According to a recent decision by the federal and state governments, football stadiums around the country are allowed to fill half of their seats and sell up to 25,000 tickets to fans. 

Of course, how much this limit affects the overall atmosphere – and the football clubs’ bottoms lines – depends on the capacity of the stadium. In Borussia Dortmund this weekend, the full 25,000 tickets have been sold – but that only equates to 30 percent of the stadium’s full capacity.

READ ALSO: German football: Which Bundesliga club should I support?

Meanwhile, in the stadium owned by Berlin’s FC Union, selling just 11,000 tickets is enough to fill half of the available seats. 

What do I need to show to get in? 

That really depends on the stadium in question, although in general anyone over the age of six will need to show a negative test or proof of vaccination or recovery – the so-called ‘3G’ rule – to enter the grounds. But other clubs, such as FC Cologne, have decided to only permit people who are vaccinated or recovered to attend matches from August 28th onwards – with exceptions for people who can’t get vaccinated, like children and pregnant woman.

At Mönchengladbach’s Borussia Park stadium, however, unvaccinated fans can enter with a negative test, though visitors who’ve stayed in a high-risk or virus variant area over the past two weeks will be unable to enter – along with people who’ve had recent contact with someone who has Covid.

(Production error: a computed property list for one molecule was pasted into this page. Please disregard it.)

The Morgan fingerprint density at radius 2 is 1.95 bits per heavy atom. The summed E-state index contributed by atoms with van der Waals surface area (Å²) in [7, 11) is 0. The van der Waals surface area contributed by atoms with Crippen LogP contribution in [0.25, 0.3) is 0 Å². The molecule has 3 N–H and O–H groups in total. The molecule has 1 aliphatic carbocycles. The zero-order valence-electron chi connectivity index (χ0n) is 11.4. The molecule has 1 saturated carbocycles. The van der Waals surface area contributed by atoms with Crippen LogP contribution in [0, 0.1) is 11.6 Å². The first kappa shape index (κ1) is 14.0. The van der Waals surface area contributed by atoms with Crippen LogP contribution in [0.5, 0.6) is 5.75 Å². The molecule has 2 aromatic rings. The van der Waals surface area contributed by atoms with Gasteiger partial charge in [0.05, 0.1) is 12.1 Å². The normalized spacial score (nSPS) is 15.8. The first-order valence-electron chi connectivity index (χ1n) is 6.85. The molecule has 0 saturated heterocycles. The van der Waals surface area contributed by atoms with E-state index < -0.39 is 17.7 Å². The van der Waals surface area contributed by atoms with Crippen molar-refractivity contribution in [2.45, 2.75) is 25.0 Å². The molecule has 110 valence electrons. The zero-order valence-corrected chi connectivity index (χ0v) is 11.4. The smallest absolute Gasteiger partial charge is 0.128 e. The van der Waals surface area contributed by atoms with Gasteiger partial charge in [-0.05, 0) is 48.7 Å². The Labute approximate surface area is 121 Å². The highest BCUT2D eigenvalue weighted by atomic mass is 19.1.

If you want to see action like this at FC Cologne’s stadium, you’ll need to get your Covid jabs sorted first. Photo: picture alliance/dpa/dpa-Zentralbild | Robert Michael

Meanwhile, Borussia Dortmund has taken a middle ground. While the 3G rule applies in principle, only 1,000 of the available 25,000 tickets will be sold to people who are providing a negative test. The remaining 24,000 seats will only be available for those who are vaccinated against – or recently recovered from – Covid. 

If you’re not vaccinated and are keen to see a match, it’s worth checking on your local club’s website beforehand or sending them an email to double-check whether you will be allowed in. 

What else do I need to know about? 

You’ll need to bring a FPP2 mask with you to matches to wear in your seat and while heading to the bathroom or bar, and also observe social distancing rules – meaning staying 1.5 metres apart from your fellow fans.

In most states, you’ll also need to provide your contact details, which will be saved by the club and potentially passed on to local health authorities in order to monitor a potential Covid outbreak. 

Will these rules continue throughout the season?

That’s still an open question. If infection rates in Germany continue to rise or high-profile superspreading events occur at future matches, the government could potentially crack down further on sports events in autumn.

This could involve limiting the seat numbers even further, or (more controversially), introducing a ‘vaccinated-only’ rule for entering stadiums. 

READ ALSO: Should Germany bring in Covid restrictions for unvaccinated people only?

A recent outbreak of Covid in the Mainz football team has also dampened celebrations slightly in the run-up to the start of the Bundesliga – leaving club owners urgently calling for both fans and footballers to get vaccinated. 

Speaking to WDR ahead of the season’s start, FC Cologne’s managing director Alexander Wehrle said widespread vaccination was the best route back to normality – a message reiterated by Bayern Munich coach Julian Nagelsmann.